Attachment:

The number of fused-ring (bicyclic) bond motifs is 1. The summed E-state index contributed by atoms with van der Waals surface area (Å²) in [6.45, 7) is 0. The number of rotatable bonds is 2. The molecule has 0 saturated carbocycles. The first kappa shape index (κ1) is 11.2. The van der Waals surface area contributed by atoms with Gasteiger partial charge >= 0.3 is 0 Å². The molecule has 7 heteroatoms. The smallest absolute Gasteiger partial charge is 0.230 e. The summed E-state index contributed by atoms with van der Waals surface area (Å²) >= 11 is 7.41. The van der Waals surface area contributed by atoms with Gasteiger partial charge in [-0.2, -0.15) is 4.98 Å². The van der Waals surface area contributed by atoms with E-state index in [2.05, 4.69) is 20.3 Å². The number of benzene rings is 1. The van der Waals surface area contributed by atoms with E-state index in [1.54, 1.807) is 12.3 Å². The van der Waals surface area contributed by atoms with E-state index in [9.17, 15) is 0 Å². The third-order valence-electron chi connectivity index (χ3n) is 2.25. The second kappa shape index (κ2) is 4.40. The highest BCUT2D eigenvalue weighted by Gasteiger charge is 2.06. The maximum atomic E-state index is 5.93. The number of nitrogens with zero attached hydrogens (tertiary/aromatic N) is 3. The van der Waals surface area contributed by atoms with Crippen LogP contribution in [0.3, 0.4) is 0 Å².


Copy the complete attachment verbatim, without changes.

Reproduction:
The number of fused-ring (bicyclic) bond motifs is 1. The summed E-state index contributed by atoms with van der Waals surface area (Å²) in [6.45, 7) is 0. The number of rotatable bonds is 2. The molecule has 0 saturated carbocycles. The first kappa shape index (κ1) is 11.2. The van der Waals surface area contributed by atoms with Gasteiger partial charge >= 0.3 is 0 Å². The molecule has 7 heteroatoms. The smallest absolute Gasteiger partial charge is 0.230 e. The summed E-state index contributed by atoms with van der Waals surface area (Å²) >= 11 is 7.41. The van der Waals surface area contributed by atoms with Gasteiger partial charge in [-0.2, -0.15) is 4.98 Å². The van der Waals surface area contributed by atoms with E-state index in [2.05, 4.69) is 20.3 Å². The number of benzene rings is 1. The van der Waals surface area contributed by atoms with E-state index in [1.54, 1.807) is 12.3 Å². The van der Waals surface area contributed by atoms with E-state index in [9.17, 15) is 0 Å². The third-order valence-electron chi connectivity index (χ3n) is 2.25. The second kappa shape index (κ2) is 4.40. The highest BCUT2D eigenvalue weighted by Gasteiger charge is 2.06. The maximum atomic E-state index is 5.93. The number of nitrogens with zero attached hydrogens (tertiary/aromatic N) is 3. The van der Waals surface area contributed by atoms with Crippen LogP contribution in [0.3, 0.4) is 0 Å².